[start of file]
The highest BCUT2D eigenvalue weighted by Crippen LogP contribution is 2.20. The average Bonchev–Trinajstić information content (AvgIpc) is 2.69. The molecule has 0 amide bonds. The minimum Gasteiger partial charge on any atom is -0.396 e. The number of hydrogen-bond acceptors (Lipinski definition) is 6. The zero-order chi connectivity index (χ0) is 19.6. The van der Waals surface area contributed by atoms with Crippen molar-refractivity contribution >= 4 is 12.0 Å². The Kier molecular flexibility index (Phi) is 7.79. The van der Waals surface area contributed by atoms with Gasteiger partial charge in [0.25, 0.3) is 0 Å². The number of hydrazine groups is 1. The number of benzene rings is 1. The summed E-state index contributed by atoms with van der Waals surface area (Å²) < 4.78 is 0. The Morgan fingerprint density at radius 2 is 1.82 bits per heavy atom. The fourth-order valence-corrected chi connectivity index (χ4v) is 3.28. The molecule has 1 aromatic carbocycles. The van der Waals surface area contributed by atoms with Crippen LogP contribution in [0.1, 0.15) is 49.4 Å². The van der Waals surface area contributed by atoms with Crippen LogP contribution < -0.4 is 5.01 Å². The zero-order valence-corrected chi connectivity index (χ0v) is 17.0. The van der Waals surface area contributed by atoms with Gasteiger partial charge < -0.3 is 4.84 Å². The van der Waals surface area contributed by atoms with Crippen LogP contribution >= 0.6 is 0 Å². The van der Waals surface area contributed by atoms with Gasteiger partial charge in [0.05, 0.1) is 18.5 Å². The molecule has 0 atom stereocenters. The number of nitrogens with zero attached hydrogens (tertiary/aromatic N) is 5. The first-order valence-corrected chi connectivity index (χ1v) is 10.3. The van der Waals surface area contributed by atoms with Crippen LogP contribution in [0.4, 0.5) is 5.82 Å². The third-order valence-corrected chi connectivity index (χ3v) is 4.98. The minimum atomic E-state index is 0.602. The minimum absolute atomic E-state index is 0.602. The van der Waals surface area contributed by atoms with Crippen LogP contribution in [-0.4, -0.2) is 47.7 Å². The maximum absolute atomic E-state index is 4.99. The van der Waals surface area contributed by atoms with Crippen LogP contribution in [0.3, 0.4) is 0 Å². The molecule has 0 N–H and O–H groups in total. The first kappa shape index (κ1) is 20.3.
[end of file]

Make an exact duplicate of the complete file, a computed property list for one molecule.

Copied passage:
The highest BCUT2D eigenvalue weighted by Crippen LogP contribution is 2.20. The average Bonchev–Trinajstić information content (AvgIpc) is 2.69. The molecule has 0 amide bonds. The minimum Gasteiger partial charge on any atom is -0.396 e. The number of hydrogen-bond acceptors (Lipinski definition) is 6. The zero-order chi connectivity index (χ0) is 19.6. The van der Waals surface area contributed by atoms with Crippen molar-refractivity contribution >= 4 is 12.0 Å². The Kier molecular flexibility index (Phi) is 7.79. The van der Waals surface area contributed by atoms with Gasteiger partial charge in [0.25, 0.3) is 0 Å². The number of hydrazine groups is 1. The number of benzene rings is 1. The summed E-state index contributed by atoms with van der Waals surface area (Å²) < 4.78 is 0. The Morgan fingerprint density at radius 2 is 1.82 bits per heavy atom. The fourth-order valence-corrected chi connectivity index (χ4v) is 3.28. The molecule has 1 aromatic carbocycles. The van der Waals surface area contributed by atoms with Crippen LogP contribution in [0.1, 0.15) is 49.4 Å². The van der Waals surface area contributed by atoms with Crippen LogP contribution < -0.4 is 5.01 Å². The zero-order valence-corrected chi connectivity index (χ0v) is 17.0. The van der Waals surface area contributed by atoms with Gasteiger partial charge < -0.3 is 4.84 Å². The van der Waals surface area contributed by atoms with Crippen LogP contribution >= 0.6 is 0 Å². The van der Waals surface area contributed by atoms with Gasteiger partial charge in [0.05, 0.1) is 18.5 Å². The molecule has 0 atom stereocenters. The number of nitrogens with zero attached hydrogens (tertiary/aromatic N) is 5. The first-order valence-corrected chi connectivity index (χ1v) is 10.3. The van der Waals surface area contributed by atoms with Crippen LogP contribution in [0.4, 0.5) is 5.82 Å². The third-order valence-corrected chi connectivity index (χ3v) is 4.98. The minimum atomic E-state index is 0.602. The minimum absolute atomic E-state index is 0.602. The van der Waals surface area contributed by atoms with Crippen LogP contribution in [-0.4, -0.2) is 47.7 Å². The maximum absolute atomic E-state index is 4.99. The van der Waals surface area contributed by atoms with Crippen LogP contribution in [0.3, 0.4) is 0 Å². The molecule has 0 N–H and O–H groups in total. The first kappa shape index (κ1) is 20.3.